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  • Geoff Donald

So you have to negotiate a Free Trade Agreement!

With the agreement between Canada and the Association of Southeast Asia Nations (ASEAN) to begin negotiations towards a Free Trade Agreement (FTA), it is important that companies and individuals understand the negotiating process how they might be able to provide input and feedback to the negotiating team.

The purpose of any free trade agreement is to liberalise trade between partners and the benefits of such an agreement are maximised through the greatest possible cover of goods and services.

For Canada, its trade agreements initially focused on the removal of tariff barriers and import restrictions. Trade agreements then shifted towards a focus on services, intellectual property, investment, and non-tariff barriers. The current Canadian government pursues a Progressive Trade agenda that looks to include provision on issues such as greater transparency, trade and gender, workers’ rights, the environment and small- and medium-sized enterprises in free trade agreements.

ASEAN countries have signed free trade agreements on a bilateral, regional and a global level, but these agreements focus on economic-based issues instead of the more progressive issues found in recent Canada trade agreements.

How are Free Trade Agreements negotiated?

The process for negotiating a free trade agreement is a long and technical one that includes multiple rounds of discussion and engagement with various stakeholders. To get a better understanding of the process, let’s look at the entire process from the Canadian point of view.

The negotiating process starts with Canada identifying its interests for the free trade agreement and the development of the specific objectives that negotiators should achieve to meet those overarching interests. These objectives can be broken down on a sector-by-sector basis or by subject area. It is these objectives that will form the basis of Canada's negotiating mandate which must be approved by the Federal Cabinet.

Next the Government of Canada will table in the House of Commons a Notice of Intent of entering free trade negotiations. This notice must be tabled at least ninety calendar days prior to the commencement of such negotiations. For the Canada-ASEAN Free Trade Agreement, Mary Ng, Minister of International Trade tabled the Notice of Intent on November 24, 2021. This means that the earliest date formal negotiations can begin is February 22, 2022.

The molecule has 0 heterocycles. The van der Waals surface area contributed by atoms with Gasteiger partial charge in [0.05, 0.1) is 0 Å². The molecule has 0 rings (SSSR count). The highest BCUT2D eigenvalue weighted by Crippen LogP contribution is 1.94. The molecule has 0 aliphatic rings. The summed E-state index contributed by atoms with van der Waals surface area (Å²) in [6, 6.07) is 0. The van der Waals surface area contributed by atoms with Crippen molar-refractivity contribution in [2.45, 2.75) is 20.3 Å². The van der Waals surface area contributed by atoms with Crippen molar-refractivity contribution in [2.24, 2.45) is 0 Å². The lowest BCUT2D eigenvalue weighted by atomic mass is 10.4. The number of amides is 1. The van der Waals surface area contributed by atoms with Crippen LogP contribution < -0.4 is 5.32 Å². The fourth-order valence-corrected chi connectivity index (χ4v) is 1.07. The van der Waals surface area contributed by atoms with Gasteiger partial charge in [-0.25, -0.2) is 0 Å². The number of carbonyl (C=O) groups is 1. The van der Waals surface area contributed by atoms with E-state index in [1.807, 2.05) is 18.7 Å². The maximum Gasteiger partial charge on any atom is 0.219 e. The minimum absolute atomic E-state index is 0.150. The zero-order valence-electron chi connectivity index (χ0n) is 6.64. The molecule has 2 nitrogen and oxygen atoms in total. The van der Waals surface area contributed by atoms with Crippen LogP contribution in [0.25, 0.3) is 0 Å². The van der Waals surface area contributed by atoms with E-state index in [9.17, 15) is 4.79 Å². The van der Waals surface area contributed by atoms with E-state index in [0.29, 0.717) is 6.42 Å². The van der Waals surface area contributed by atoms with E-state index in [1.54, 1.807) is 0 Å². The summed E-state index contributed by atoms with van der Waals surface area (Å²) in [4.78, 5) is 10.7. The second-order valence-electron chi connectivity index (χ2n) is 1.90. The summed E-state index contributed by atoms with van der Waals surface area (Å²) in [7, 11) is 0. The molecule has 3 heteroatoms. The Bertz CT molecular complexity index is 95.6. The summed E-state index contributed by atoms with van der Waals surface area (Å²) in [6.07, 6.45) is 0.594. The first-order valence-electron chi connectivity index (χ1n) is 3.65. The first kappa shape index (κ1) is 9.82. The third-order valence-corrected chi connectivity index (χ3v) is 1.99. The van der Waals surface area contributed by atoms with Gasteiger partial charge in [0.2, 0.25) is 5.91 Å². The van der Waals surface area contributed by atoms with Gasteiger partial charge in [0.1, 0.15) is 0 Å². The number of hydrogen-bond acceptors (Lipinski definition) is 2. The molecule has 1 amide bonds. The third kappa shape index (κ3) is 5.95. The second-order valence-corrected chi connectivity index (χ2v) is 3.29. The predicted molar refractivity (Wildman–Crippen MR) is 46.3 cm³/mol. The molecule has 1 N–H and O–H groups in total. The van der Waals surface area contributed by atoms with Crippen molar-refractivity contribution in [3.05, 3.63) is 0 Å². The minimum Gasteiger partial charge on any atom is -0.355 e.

In addition, the objectives for the free trade negotiations must also be tabled at least thirty calendar days prior to the commencement of such negotiations. At this time, these objectives have not yet been submitted to Parliament.

During this time, the Government of Canada will appoint a chief negotiator for the free trade agreement. This individual is usually a member of Global Affairs Canada (which is the lead federal department on international treaty negotiations) and a professional diplomat. Canada has a strong bench of experienced trade negotiators due to its history of trade negotiations.

For the formal negotiations themselves, working groups are established for each of the issue areas of the negotiation. In the case of the Canada’s negotiation of the Comprehensive and Progressive Agreement for Trans-Pacific Partnership (CPTPP), there were 21+ separate working groups which gives you an idea of the complexity and scope of that a multilateral negotiation can entail.

The actual negotiations are conducted in rounds with each round hosted by each party on an alternating basis. Each negotiating team lasts between three to five days. At the end of each round, a consolidated text is produced to confirm what has been agreed and to function as a record of the round.

At the conclusion of negotiations, the draft text is typically endorsed by each side's chief negotiators and the text of the agreement is sent for a legal review or “legal scrubbing” and translations. This is done to make sure that the text the negotiators have agreed on meets each side's existing international obligations and to confirm that the language of the agreement meets the intention of the negotiators.

Once a free trade agreement is finalized and translated, the Cabinet will approve the document and the Minister of Global Affairs or their designate can sign the agreement. The agreement is then tabled in the House of Commons for 21 days of debate and consideration.

In addition, legislation required to implement the agreement is often required and must be passed by Parliament and receive royal assent. At the time that the implementing legislation is introduced into Parliament, the Government will also table an economic impact assessment of the agreement as required by law.

Only after all the regulatory changes and legislative requirements are met, will the free trade agreement come into force.

The good news is that Canada is open on the process and progress of its trade negotiations and makes information available. However, this openness does require consent from a negotiating partner so the amount of information regarding each trade negotiation can vary.

So how long will this all take?

To answer this question, we need to look at other free trade agreements that Canada has negotiated.

Canada has signed four other multilateral free trade agreements that can be comparable to a Canada-ASEAN Free Trade Agreement. The four agreements are Canada–European Free Trade Association Free Trade Agreement (CEFTA), Comprehensive Economic and Trade Agreement (CETA), Comprehensive and Progressive Agreement for Trans-Pacific Partnership, and the Canada–United States–Mexico Agreement (CUSMA).